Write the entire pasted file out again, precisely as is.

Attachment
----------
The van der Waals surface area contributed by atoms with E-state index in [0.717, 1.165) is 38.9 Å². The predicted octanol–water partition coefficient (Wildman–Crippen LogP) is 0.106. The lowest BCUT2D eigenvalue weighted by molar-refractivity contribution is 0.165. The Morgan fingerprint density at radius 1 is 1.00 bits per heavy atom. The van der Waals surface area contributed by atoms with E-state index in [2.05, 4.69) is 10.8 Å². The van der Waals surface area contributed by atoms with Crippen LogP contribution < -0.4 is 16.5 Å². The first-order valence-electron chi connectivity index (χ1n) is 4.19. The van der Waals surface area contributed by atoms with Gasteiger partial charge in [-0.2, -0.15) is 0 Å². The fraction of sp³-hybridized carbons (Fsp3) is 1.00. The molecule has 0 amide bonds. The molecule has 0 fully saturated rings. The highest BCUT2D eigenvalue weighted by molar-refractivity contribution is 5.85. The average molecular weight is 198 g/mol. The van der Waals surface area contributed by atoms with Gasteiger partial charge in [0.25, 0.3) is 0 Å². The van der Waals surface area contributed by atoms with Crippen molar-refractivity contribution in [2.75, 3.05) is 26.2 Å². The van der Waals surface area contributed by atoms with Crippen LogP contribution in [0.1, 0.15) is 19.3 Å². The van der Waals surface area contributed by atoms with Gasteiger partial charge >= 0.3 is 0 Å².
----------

The van der Waals surface area contributed by atoms with E-state index in [0.717, 1.165) is 38.9 Å². The predicted octanol–water partition coefficient (Wildman–Crippen LogP) is 0.106. The lowest BCUT2D eigenvalue weighted by molar-refractivity contribution is 0.165. The Morgan fingerprint density at radius 1 is 1.00 bits per heavy atom. The van der Waals surface area contributed by atoms with E-state index in [2.05, 4.69) is 10.8 Å². The van der Waals surface area contributed by atoms with Crippen LogP contribution < -0.4 is 16.5 Å². The first-order valence-electron chi connectivity index (χ1n) is 4.19. The van der Waals surface area contributed by atoms with Gasteiger partial charge in [-0.2, -0.15) is 0 Å². The fraction of sp³-hybridized carbons (Fsp3) is 1.00. The molecule has 0 amide bonds. The molecule has 0 fully saturated rings. The highest BCUT2D eigenvalue weighted by molar-refractivity contribution is 5.85. The average molecular weight is 198 g/mol. The van der Waals surface area contributed by atoms with Gasteiger partial charge in [0.25, 0.3) is 0 Å². The van der Waals surface area contributed by atoms with Crippen molar-refractivity contribution in [2.75, 3.05) is 26.2 Å². The van der Waals surface area contributed by atoms with Crippen LogP contribution in [0.1, 0.15) is 19.3 Å². The van der Waals surface area contributed by atoms with Gasteiger partial charge >= 0.3 is 0 Å².